Manure under roosts


Dust bathing outside won’t be possible – so I added fresh sand to the inside dust baths.

dust bath


Sunshine is essential to your flock’s well-being. I can’t imagine keeping hens in winter climates in coops that don’t have large windows (all too prevalent in small, prefab coops!) Coops do get dusty, and so I swept off the windows to let the full amount of sun stream in.

clean coop


Not a bad place to weather a storm.


The other day I had a discussion with Phoebe.

Does this fur coat make me look fat? she asked.

Screen Shot 2015-01-21 at 3.29.38 PM

Ahem. Well. To be honest, I said, although it is a very thick and lovely coat, you have been the only one eating that pumpkin. Let’s just say that you are well-insulated from the winter’s cold.

Phoebe sniffed. This is the best season. Dressed properly, one can enjoy it fully.

Agreed, I said.


Thank you to Melissa who sent me the screen shot.

For more about keeping a rabbit with your flock, read this post.

An Icy Path

It rained on Saturday, which washed away much of the snow. This is called the January Thaw. It is not always a good thing. Cold and wind followed the rain. Black ice coated the roads. Driving was hazardous. So is the walk to the coops.

to barns


Even the dogs step carefully. Lily is smart enough not to chase squirrels.

icy path


The hens, however, are fine. It’s 20° F, and they’re outside. They don’t stand still on the ice, but they do walk about on it, with no ill effects.

chickens in pen


Those dinosaur feet do just fine.

hens pecking


I, on the other hand, worry about falling. I wear treads. I don’t go outside, not even to the mailbox, without them.



It is just as bad at the stable where Tonka lives. He has studs on his shoes so that he can safely walk out to the paddock. Yesterday at the barn, three of us were talking and comparing winter footgear. Conversations about such things can go on at great length! We all had some version of these rubber pull-on ice cleats. The ones on my boots are from LL Bean, but I think that the next pair that I get will be these. What do you wear when the walking is treacherous?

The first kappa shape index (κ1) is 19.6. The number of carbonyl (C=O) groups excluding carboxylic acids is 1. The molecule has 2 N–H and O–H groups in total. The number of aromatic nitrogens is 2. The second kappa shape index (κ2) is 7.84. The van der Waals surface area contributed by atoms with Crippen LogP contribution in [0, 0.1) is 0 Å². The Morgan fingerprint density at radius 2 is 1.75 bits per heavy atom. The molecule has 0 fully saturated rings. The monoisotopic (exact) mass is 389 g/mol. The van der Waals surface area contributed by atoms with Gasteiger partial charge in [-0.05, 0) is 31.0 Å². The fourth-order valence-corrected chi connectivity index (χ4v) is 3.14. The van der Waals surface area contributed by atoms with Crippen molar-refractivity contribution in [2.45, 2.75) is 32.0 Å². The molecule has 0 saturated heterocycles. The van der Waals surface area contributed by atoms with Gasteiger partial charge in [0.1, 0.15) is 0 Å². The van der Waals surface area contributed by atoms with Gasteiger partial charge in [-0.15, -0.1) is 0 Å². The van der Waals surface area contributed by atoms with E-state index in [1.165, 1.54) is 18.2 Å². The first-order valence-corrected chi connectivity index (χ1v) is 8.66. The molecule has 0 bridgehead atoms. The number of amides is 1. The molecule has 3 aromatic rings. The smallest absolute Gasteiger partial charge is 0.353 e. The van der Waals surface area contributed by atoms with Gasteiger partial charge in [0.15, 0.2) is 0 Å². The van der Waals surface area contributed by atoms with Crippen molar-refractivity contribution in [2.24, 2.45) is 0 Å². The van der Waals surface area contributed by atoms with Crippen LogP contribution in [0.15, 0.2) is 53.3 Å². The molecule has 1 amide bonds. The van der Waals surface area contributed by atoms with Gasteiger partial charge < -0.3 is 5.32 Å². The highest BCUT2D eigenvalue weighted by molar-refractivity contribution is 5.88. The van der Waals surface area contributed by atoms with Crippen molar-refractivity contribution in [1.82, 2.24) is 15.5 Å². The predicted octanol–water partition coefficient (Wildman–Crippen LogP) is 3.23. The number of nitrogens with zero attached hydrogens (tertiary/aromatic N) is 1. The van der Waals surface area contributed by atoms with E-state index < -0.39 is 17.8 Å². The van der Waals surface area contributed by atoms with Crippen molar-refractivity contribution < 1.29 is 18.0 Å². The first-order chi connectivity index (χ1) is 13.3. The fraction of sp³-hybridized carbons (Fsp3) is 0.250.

Scooter and I Graduate

Just over eight years ago I decided that my good farm dog Lily needed a buddy. She was working hard, chasing foxes, coyotes and neighbor’s dogs off of the property. Because her job was to keep these canines away, it wasn’t easy for her to make friends. How was she to know who was a threat and who wasn’t? Lily didn’t take a break during her day. Even when napping, she would listen for hawks in the sky. I thought that Lily looked stressed. She needed a light-hearted playmate. It was time to get another dog.

I knew that it was going to be hard to integrate a second dog into the household, so I looked for one with the right temperament and history. I found an 8-week old puppy that was in loving foster care, with a big dog and teenagers in the house. He was happy and unfazed by what was going on around him, and friendly to us.

In the last eight years, Scooter has earned his keep as Lily’s sidekick. He’s Robin to her Batman. When she gets too serious, he pesters her to play. He keeps her company on her watch. Sometimes his nap vibes are so powerful that even Lily relaxes.

on bed

Scooter was born perfect. Potty training was easy. I didn’t bother with any formal lessons. I didn’t have to.

But last year, that changed. I enrolled in the KPA Professional Trainer’s course. This is a six-month program that teaches how to train animals with positive reinforcement (a system sometimes called clicker training.) Part of the curriculum entails doing exercises with a dog that has never been trained with this method. Luckily, I had one right in the house – Scooter.